This is a guest post by Brigitte Nerlich and Warren Pearce about their new paper called ‘An inconvenient truth’: A social representation of scientific expertise. I’ve never really had a discussion about Al Gore and “An inconvenient truth” on this blog, but I am aware that it can be a somewhat contentious topic. The reason I invited Warren and Brigitte to write this post was because I found their paper interesting, so can I ask that any who do comment try to comment in a manner that is constructive.
‘An inconvenient truth’ – Exploring the dynamics of making climate change public
In 2006, Al Gore’s climate change documentary ‘An Inconvenient Truth’ (AIT) was released, garnering substantial public attention. In a forthcoming chapter of a book on Science and the Politics of Openness (part of the Leverhulme Trust funded Making Science Public programme), we discuss the film as an example of taking climate change expertise out of the pages of science journals and into the public sphere.
While the purpose of the documentary was to persuade its audience of the consensual truth imparted by climate science experts, its effect was to become a lightning rod for dissent, critique and debate of that expertise. It became a touchstone for consent and dissent, action and reaction.
In our chapter we use some aspects of social representations theory to show how the film fostered the emergence of a (sought-after) dominant or ‘hegemonic’ social representation of climate change, while also triggering a (not so sought-after) ‘polemical’ social representation. We also observe how the film created both a public and a counter-public.
We use aspects of political theory to discuss our findings, mainly taken from the work of John Dewey, as discussed by the political theorist Mark Brown. In around 1900 Dewey started to think about the effects that increasing professionalization and specialisation of expertise could have on what he called the popularisation of knowledge. His thoughts still resonate today. Dewey was worried that these trends would make knowledge less accessible to the public, but more importantly he feared that if expert knowledge was no longer integrated in society, this would spell dangers for democracy.
From this perspective one can see AIT as a success, both as a cultural event and as a means of bringing public meaning to climate change and momentum to climate change mitigation. AIT’s combination of scientific ideas with personal stories and political activism echoes Dewey’s call for ‘bare ideas’ to have ‘imaginative content and emotional appeal’ in order to be effective (Dewey, 1989: 115). AIT also takes seriously Dewey’s notion that scientific expertise is a social product rather than the result of individual scientific brilliance and that science communication marks the return of knowledge to its rightful owners: the public. Indeed, AIT takes this one step further by seeking to empower its audience to gain the expertise to go out and disseminate locally.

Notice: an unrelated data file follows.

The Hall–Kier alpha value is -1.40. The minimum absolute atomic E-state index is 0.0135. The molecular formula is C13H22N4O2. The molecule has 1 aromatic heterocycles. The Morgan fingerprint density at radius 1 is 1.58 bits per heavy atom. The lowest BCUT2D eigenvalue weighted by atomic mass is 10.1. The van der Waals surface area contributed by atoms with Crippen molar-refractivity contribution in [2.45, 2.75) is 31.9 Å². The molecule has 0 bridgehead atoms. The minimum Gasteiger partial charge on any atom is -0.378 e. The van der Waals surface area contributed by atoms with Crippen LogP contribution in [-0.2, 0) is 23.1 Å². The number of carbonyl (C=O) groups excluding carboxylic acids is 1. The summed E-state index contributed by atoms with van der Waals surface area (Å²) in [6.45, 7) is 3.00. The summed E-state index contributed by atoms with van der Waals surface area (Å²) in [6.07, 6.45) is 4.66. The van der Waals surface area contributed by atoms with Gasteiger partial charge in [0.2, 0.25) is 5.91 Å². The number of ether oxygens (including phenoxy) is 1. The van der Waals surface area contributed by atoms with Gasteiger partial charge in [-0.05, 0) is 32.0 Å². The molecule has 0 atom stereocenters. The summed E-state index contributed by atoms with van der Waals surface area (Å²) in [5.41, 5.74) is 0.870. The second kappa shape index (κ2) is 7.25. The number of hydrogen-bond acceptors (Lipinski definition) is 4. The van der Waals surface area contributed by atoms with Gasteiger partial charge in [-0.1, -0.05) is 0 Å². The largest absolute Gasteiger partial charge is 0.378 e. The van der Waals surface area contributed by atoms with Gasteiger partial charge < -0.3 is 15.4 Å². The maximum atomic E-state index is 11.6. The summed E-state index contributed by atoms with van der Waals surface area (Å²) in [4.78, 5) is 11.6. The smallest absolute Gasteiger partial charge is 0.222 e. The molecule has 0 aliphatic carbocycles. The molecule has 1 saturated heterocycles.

Yet while Dewey points to the seeds of AIT’s success, he also shows how the successful communication of scientific knowledge and its social consequences brings more public scrutiny to bear on expertise. AIT does not only fill information deficits or knowledge deficits. Individuals are not merely passive recipients of (dominant or hegemonic) representations; they actively contribute to the construction of new representations in response. Some of these individuals assumed a critical view of AIT and Gore and began to construct a polemical counter-representation that challenged the film’s scientific credentials and its main message. This happened especially on blogs critical of mainstream climate science. A struggle ensued not only over AIT’s scientific accuracy (‘bare ideas’) but also about the films dominant personality, Al Gore as public expert and the financial and political context of his ‘enterprise’ (the social and emotional context). Bare ideas never occur in a vacuum and cannot be transmitted in a vacuum.
In its mix of the scientific, personal and political, AIT is perhaps best thought of as an ambitious, if flawed, experiment in science communication and in making climate change meaningful. It did so, whether consciously or not, by politicising climate change and reintroducing the human into previously apolitical representations of climate change. While it is now time for politics, not science, to bear the load of dealing with climate change, we note that one effect of AIT was to turn climate science into ‘Al Gore’s science’, closely tied to a narrow range of policy options that were anathema to US conservatives. This poses problems for both science and politics.
Both the success and failure of AIT show that while it is important to get (expert) knowledge and information out there, that information is always part of a wider context; and once ‘out there’, it will always take on a life of its own, which is difficult to anticipate and control. Knowledge is produced by people (with political and financial interests) for people (with political and financial interests). As Dewey said, to be effective, ‘bare ideas’ need to have ‘imaginative content and emotional appeal’.
With AIT’s success in bringing social context to scientific content came inevitable contestation. Scientists and experts have to be prepared for this.